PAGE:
During the Recovery Audit Contractor (“RAC”) demonstration program, a significant number of the claims denied were denied for the reason that an inpatient hospital admission was not medically necessary. The RACs regularly based these denials not upon published Medicare guidance, but based upon the criteria of private companies, such as InterQual.
In an effort to provide clarification regarding Medicare criteria regarding inpatient hospital admissions, the Centers for Medicare & Medicaid Services (“CMS”) recently published a Special Edition MLN Matters article entitled, “Guidance on Hospital Inpatient Admission Decisions.” The MLN Matters article cites to guidance published in the CMS Internet-Only Manuals, which sets forth the requirements for inpatient hospital services.
• The Medicare Program Integrity Manual, Chapter 6, Section 6.5, clarifies that, in determining whether an inpatient admission is medically necessary, a CMS reviewer should use the hospital’s admission criteria; invasive procedure criteria; CMS coverage guidelines; published CMS criteria; and practice guidelines that are well-accepted by the medical community.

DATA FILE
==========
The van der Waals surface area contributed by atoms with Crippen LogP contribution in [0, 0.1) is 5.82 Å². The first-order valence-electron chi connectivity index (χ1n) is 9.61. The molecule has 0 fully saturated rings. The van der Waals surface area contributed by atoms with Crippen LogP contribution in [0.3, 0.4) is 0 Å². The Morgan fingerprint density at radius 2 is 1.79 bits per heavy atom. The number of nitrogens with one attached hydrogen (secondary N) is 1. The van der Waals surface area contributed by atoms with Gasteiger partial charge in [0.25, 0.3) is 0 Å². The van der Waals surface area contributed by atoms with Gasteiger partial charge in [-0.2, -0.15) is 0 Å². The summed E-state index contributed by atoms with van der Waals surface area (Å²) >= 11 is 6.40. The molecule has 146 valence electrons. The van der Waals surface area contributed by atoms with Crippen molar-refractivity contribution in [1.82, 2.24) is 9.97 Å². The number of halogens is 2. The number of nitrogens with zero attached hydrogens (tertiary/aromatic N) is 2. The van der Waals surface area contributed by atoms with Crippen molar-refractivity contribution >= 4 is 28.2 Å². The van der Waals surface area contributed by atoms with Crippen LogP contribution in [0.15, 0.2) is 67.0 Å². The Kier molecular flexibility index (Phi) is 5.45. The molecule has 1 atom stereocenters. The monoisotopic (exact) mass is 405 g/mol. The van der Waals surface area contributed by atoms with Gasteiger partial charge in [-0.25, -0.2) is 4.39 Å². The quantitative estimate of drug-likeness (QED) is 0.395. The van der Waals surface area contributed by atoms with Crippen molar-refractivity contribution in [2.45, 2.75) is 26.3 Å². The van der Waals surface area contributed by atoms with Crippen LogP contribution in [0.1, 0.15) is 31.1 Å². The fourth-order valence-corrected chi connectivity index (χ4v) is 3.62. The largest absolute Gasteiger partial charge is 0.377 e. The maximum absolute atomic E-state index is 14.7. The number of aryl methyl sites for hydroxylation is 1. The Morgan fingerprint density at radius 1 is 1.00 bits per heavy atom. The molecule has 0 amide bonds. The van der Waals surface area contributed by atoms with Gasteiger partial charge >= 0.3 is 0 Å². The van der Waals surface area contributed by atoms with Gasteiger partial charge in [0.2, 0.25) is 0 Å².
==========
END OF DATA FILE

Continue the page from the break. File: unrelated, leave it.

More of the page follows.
• CMS also has published guidance regarding inpatient hospital admissions in the Medicare Benefit Policy Manual, Chapter 1, Section 10, which generally defines an inpatient as follows: “An inpatient is a person who has been admitted to a hospital for bed occupancy for purposes of receiving inpatient hospital services. Generally, a patient is considered an inpatient if formally admitted as an inpatient with the expectation that he or she will remain at least overnight and occupy a bed even though it later develops that the patient can be discharged or transferred to another hospital and not actually use a hospital bed overnight…”
For more information regarding the RAC program, please visit the RAC page of The HLP website, or call Abby Pendleton, Esq. or Jessica L. Gustafson, Esq. at (248) 996-8510.